Tastebuds, the London-based startup that matches people based on their musical tastes, has been kicking around for a while now. A graduate of the accelerator Springboard (now TechStars London) back in 2011, the company has ploughed along bootstrapped ever since — garnering a not-too-shabby 100,000 registered users along the way. Now the company looks like it’s finally set to step on the gas. Today it’s announcing a $600,000 seed round from Black Ocean, which will be used to launch mobile apps, grow its developer team, as well as formally launching in the U.S.
In addition, Tastebuds is currently developing features to connect members offline through gigs, festivals and music meetups, thus building on its existing online-to-offline social networking proposition.
Originally positioned as a dating site that focused on music as a way of matching prospective dates, Tastebuds appeared to have hit onto something, gaining a reputation for its ability to reach users who wouldn’t normally consider doing the online dating thing. Accordingly, it says that almost half of its users haven’t used a dating website before. However, that appears to have only taken it so far. Online dating is one of the most competitive spaces with very high user acquisition costs and high user churn. So, perhaps smartly, the startup has since broadened out slightly and can now be thought of as a competitor to services like Badoo, along with the usual online dating suspects.
“We first launched as a dating service but we’ve grown way beyond the dating use case,” says co-founder Alex Parish. “The site is designed to make it as easy as possible for people to meet others who share their tastes, in whatever capacity. It’s obviously working in a dating respect as we’ve had numerous weddings off the site.”
To build your profile on Tastebuds, you search for and select your favourite bands/artists. Alternatively, you can import data from your Last.fm account or import your Facebook music-related “Likes”. In addition, you add the usual demographic information required for social networking, along with, crucially, your location — the end goal is to meet people offline, after all. You also get to state if you’re looking for a date or just want to meet like-minded people. Tastebuds then begins displaying potential matches, including which artists you have in common, so that you can start conversing.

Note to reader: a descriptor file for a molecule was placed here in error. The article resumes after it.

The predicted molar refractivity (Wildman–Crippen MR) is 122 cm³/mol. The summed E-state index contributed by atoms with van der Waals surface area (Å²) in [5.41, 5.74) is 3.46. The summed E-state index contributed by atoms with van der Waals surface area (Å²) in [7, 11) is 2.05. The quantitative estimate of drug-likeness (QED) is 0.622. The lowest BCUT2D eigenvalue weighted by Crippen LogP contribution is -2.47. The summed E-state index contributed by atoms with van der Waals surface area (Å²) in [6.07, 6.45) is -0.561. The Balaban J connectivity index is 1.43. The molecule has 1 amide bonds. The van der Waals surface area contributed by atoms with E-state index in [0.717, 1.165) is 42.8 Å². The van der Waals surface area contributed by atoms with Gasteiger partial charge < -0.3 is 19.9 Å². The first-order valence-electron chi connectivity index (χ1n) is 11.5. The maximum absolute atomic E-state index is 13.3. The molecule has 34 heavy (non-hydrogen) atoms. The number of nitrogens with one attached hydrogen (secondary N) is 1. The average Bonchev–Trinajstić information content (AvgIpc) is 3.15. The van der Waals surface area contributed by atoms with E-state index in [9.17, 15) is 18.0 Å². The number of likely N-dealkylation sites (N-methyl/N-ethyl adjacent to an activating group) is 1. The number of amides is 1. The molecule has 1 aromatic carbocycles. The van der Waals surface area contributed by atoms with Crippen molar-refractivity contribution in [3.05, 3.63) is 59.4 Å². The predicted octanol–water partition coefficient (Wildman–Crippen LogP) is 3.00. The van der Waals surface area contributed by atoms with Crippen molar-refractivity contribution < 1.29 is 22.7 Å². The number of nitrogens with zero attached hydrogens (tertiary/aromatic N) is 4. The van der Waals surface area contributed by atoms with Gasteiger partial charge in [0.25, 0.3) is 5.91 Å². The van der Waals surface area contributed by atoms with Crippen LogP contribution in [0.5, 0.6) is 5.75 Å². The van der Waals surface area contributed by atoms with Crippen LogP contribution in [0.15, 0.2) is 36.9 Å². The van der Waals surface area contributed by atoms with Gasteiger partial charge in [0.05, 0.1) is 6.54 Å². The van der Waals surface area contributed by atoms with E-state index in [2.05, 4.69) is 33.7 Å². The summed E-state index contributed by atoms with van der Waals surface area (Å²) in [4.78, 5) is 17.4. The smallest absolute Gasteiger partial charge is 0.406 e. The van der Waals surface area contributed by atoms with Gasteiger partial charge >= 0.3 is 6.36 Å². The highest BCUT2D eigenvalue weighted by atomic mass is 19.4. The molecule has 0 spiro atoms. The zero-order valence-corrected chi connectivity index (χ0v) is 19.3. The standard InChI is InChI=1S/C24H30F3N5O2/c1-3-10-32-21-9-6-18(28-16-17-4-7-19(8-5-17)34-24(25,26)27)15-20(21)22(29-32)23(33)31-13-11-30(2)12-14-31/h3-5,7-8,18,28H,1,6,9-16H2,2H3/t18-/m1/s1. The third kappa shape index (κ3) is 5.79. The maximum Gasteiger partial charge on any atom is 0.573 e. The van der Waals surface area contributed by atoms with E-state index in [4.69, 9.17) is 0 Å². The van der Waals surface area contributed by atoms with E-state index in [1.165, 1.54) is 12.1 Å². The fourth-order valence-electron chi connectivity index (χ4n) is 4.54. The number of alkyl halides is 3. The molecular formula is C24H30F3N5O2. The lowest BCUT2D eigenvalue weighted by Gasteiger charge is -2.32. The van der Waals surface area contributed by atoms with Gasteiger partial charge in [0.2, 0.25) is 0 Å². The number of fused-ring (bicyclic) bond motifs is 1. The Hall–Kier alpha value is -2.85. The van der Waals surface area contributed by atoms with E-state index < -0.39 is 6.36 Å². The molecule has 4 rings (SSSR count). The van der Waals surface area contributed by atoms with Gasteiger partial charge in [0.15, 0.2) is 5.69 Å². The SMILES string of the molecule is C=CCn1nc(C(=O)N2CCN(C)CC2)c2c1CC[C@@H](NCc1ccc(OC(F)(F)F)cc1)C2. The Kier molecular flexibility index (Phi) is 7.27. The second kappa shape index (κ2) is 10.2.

You can also “Like” users so that their Tastebuds status updates show up in your news feed, such as what they’ve recently listened to. You can also see any gigs they are planning to attend if they’ve linked their SongKick account.
Finally, last May Tastebuds launched a Spotify app, which essentially embeds the service inside of the streaming music site. As one of the first apps on the platform, around half of its users have come via Spotify, although this has petered out somewhat. “When we launched we were registering thousands of users per day from the app,” says Parish. “This has dropped since the number of apps [on Spotify] has ballooned but the app is still significant for us, making up around a quarter of daily registrations.”
Tastebuds is free to join, although the company has experimented with a number of premium micro-features, such as “Incognito mode”, which hides your online status and enables you to browse profiles anonymously. However, it isn’t ruling out a more standard recurring subscription model in the future. “We’re also going to investigate the possibility afforded by offline events and live music,” says Parish. “The focus until now has mostly been on growth and achieving the right product-market fit.”
As for what’s immediately around the corner for Tastebuds now that it has money in the bank, Parish says that, along with much-needed mobile apps and growing the team, the company is busy “building technology to help people meet offline at live music events which we’re really excited about.”